Former French PM Fillon found guilty of million-euro fake job fraud
Former French prime minister François Fillon has been found guilty on charges that he set up a fake parliamentary assistant job for his wife, a position that saw her paid over one million euros in public funds for work she never did.
Fillon was sentenced to five years in jail, with three years suspended. He was been fined 375,000 euros as called for by the state prosecutor. He will remain ineligible for any political office for ten years.
His wife, Penelope Fillon, whose payment for fictitious parliamentary work was at the centre of the case, was given a suspended jail term of three years, and fined 375,000 euros.
Fillon's parliamentary replacement, Marc Joulaud, was sentenced to a suspended three years in prison and fined 20,000 euros.
All three accused found guilty
The former head of government under Nicolas Sarkozy was declared guilty of misusing public money. Penelope Fillon was found guilty of complicity in her husband's crime, and of receiving stolen funds. Marc Joulaud, was accused of having turned a blind eye to the illegal payments.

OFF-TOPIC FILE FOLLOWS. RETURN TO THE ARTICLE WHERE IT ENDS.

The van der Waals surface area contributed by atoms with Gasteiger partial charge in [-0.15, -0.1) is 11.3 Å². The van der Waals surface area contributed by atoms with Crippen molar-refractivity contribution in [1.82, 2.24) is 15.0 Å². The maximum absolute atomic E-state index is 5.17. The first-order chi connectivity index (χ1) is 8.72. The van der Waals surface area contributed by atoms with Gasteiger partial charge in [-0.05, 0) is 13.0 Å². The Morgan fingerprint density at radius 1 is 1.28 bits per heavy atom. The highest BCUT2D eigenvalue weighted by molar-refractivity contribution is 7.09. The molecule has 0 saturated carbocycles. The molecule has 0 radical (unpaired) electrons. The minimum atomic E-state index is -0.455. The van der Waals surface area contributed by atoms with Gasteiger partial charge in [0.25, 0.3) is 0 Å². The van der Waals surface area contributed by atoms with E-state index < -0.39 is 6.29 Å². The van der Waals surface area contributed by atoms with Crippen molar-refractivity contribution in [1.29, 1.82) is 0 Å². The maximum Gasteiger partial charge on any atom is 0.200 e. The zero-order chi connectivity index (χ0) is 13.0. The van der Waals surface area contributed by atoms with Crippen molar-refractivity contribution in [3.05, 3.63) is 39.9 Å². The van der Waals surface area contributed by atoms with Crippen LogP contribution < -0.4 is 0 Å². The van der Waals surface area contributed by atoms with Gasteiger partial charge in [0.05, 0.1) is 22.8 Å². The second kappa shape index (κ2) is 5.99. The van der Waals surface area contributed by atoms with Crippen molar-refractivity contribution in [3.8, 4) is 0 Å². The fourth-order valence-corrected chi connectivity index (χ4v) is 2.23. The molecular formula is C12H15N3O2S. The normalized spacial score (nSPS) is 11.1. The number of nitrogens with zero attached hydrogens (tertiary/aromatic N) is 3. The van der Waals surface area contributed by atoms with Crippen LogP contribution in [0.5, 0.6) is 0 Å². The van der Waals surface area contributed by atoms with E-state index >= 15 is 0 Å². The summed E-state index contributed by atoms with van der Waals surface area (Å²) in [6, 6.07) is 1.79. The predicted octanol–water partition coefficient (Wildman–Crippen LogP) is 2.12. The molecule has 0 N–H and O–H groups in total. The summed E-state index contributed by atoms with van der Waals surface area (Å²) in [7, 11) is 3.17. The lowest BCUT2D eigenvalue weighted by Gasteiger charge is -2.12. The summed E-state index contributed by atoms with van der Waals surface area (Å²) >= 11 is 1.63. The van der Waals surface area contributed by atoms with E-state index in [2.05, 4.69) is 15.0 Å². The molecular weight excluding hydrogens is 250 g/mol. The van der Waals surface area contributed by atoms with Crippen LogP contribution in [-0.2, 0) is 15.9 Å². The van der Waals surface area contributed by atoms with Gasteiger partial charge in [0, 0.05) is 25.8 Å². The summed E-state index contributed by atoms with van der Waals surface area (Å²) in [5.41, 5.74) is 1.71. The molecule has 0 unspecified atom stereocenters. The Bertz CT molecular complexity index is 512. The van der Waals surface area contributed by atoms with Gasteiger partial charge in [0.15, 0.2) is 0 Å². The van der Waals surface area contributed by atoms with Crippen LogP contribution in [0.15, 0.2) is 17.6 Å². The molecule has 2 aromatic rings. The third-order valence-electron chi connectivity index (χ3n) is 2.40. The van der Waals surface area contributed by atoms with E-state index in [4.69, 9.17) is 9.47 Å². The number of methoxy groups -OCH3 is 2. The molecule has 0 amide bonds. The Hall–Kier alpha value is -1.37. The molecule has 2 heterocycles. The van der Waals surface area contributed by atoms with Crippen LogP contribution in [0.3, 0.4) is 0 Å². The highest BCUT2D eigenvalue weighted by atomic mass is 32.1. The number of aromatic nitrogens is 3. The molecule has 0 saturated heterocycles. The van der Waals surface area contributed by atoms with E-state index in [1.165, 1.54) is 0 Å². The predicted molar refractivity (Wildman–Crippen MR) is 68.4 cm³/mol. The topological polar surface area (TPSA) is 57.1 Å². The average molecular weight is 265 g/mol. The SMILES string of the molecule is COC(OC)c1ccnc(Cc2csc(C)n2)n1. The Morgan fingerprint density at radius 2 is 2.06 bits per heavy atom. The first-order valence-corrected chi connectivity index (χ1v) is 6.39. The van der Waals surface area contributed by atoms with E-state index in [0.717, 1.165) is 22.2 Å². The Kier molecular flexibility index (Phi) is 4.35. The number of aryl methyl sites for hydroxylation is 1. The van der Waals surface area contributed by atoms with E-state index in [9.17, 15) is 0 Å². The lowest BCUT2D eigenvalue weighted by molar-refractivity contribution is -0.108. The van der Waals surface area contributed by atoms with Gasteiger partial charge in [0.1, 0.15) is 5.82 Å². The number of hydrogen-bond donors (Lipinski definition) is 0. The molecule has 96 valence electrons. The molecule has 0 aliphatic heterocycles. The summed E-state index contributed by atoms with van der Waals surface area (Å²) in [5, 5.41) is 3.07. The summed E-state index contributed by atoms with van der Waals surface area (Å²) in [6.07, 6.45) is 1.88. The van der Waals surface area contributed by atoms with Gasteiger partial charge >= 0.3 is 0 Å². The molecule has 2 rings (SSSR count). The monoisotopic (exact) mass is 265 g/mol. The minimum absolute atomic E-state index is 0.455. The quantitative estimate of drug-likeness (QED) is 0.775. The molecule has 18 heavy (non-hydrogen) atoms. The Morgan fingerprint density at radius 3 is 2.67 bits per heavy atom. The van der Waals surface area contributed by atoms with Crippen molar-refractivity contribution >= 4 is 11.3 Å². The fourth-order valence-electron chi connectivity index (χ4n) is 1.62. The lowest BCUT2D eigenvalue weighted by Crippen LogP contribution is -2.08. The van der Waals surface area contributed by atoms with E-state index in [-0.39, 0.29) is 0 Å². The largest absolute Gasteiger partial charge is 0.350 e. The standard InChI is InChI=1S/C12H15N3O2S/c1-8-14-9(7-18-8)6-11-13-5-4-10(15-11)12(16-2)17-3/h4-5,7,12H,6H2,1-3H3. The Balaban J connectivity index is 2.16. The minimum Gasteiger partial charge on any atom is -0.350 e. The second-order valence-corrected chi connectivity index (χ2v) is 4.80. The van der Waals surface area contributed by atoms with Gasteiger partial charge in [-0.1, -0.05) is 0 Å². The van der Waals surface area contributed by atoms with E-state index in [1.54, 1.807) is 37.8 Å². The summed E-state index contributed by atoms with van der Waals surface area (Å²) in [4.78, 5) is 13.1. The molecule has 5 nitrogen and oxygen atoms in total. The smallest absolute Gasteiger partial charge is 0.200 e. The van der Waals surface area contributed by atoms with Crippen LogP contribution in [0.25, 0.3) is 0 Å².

The judgement, handed down on Monday by a Paris criminal court, came despite a last-minute effort by the defence team to re-open the case in the light of claims by a leading member of the judiciary that she had been put under political pressure in her management of the case.
Ex-PM of #France,François #Fillon,and his British-born wife, Penelope Fillon,both found guilty of fraud in the "fake jobs scandal".Prosecutors just sentenced him to 5 years in prison, with 3 suspended, & a €375K fine.His Mrs gets 3 years suspended.They will appeal. #Penelopegate— Nabila Ramdani ⭐️⭐️ (@NabilaRamdani) June 29, 2020
Pay back the money
In addition to the fines imposed by the Paris criminal court, the Fillon couple have been ordered to refund more than one million euros to the state.
Their lawyers immediately announced their intention to appeal the decision, condemning the "scandalous conditions" under which the initial trial was launched, and the "severity" of the penalties imposed.
The court did not order the arrest of either François or Penelope Fillon.
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